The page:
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Lakewalk pillar disappears

A highly visible piece of Duluth history has vanished, and no one is quite sure when or how. On Feb. 18 people started noting on social media that the concrete building off the shore of Canal Park, alternatively known as "the cribs," "the ice hou...

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Uncle Harvey's Mausoleum and pillar on Jan. 27, 2015. (Photo by Richard Thomas)

A highly visible piece of Duluth history has vanished, and no one is quite sure when or how. On Feb. 18 people started noting on social media that the concrete building off the shore of Canal Park, alternatively known as "the cribs," "the ice house" and "Uncle Harvey's Mausoleum," was missing something: the concrete pillar, roughly 10 feet in diameter, that stood in between the building and the shore.

Like the mausoleum itself, the pillar was a prominent sight for Lakewalkers, boaters and photographers, and was popular for swimmers to climb and dive off. On occasion, people strung slacklines  to walk across from the pillar to the building.

But now the pillar is gone. Staff at the Hampton Inn, which is located directly across from the Mausoleum, were not aware it was missing when the Budgeteer stopped by Feb. 19. Nor were staff at the Lake Maritime Museum, the Army Corps of Engineers or the City of Duluth.

"As far as I know aliens took it, but probably it's at the bottom like a sunken Roman pillar," said Jim Richardson, a recreational freediver who posts videos of his exploits on Youtube and other websites under the moniker Lake Superior Aquaman. He last explored the pillar in 2013 (video available here ) and "can't wait to get down there to see it this year."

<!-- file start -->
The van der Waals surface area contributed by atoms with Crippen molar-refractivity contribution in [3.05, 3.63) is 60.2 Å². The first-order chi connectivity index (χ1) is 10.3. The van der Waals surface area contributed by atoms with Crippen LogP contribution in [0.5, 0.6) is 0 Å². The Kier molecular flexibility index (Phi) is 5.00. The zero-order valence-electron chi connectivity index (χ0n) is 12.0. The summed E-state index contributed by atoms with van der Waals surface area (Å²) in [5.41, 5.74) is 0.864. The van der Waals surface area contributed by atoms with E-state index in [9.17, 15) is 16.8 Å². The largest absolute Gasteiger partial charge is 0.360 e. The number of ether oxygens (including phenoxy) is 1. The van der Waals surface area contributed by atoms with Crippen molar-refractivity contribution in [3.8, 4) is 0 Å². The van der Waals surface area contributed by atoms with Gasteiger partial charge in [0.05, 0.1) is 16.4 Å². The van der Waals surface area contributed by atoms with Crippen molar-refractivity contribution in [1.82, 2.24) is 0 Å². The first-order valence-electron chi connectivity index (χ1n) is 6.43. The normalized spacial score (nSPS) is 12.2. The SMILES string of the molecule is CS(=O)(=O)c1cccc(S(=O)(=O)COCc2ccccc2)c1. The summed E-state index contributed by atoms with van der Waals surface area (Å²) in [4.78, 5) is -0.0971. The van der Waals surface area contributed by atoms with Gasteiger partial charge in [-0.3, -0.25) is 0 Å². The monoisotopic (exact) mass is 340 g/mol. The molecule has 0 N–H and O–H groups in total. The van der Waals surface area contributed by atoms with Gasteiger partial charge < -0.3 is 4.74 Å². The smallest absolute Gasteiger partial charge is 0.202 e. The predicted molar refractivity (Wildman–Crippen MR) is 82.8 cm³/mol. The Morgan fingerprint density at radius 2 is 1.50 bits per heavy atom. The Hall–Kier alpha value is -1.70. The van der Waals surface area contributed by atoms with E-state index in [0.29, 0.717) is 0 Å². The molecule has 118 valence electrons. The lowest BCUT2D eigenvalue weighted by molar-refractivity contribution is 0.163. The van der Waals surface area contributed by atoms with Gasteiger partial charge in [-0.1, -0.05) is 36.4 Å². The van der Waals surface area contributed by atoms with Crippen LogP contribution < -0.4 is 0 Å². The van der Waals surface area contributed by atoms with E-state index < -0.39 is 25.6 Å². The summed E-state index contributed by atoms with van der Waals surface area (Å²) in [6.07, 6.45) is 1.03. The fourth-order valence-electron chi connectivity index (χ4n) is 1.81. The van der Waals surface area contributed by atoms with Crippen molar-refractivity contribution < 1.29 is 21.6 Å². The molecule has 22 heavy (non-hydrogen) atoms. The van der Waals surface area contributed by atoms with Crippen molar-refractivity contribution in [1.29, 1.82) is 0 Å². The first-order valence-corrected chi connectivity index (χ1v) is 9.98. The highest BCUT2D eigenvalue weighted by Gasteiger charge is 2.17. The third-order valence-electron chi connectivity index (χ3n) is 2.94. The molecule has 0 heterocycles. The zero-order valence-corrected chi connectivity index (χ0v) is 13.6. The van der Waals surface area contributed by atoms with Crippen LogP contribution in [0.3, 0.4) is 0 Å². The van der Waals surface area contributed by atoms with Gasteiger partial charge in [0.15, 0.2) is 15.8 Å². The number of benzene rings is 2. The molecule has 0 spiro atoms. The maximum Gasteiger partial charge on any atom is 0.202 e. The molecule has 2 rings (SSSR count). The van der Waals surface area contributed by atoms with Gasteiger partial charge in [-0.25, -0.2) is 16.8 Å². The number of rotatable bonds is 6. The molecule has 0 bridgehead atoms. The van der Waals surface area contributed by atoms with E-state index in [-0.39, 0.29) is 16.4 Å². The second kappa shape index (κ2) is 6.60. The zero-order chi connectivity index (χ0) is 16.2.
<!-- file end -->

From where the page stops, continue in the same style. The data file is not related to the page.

Most people saw only the large concrete cylinder above the surface. But a look underwater revealed the structure was top-heavy, Richardson said. The cylinder was perched on wooden timbers, running 12-14 feet deep, that used to be sheathed in steel and concrete, but were eroded down to bare wood. The upper two feet were frayed by the wear and tear of winter ice. The February cold snap likely "sheared it off," he said.

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The mausoleum itself has been gradually leaning down to the left over the years, "either because it's sinking into the silt or the cribbing in buckling out," Richardson said. "It's not in danger of imminent collapse, but it will be underwater at some point."

The structure was built in 1919 by Whitney Brothers of Superior, Wisc. for offloading gravel from ships, only to be abandoned after three years as impractical, given Lake Superior's rough waters. The concrete pillar supported a conveyor belt from the building to shore. "Harvey" was one of the Whitney brothers, but the building is not a real mausoleum.

Calls to the St. Louis County, the Department of Natural Resources, the Seaway Port Authority and the City of Duluth Construction Services and Inspections department reveal that none of those entities have jurisdiction over the structure. Swimmers who venture onto it do so at their own risk.

The Lake Superior Monster which resides in the mausoleum was unavailable for comment.

 

Related Topics: HISTORY
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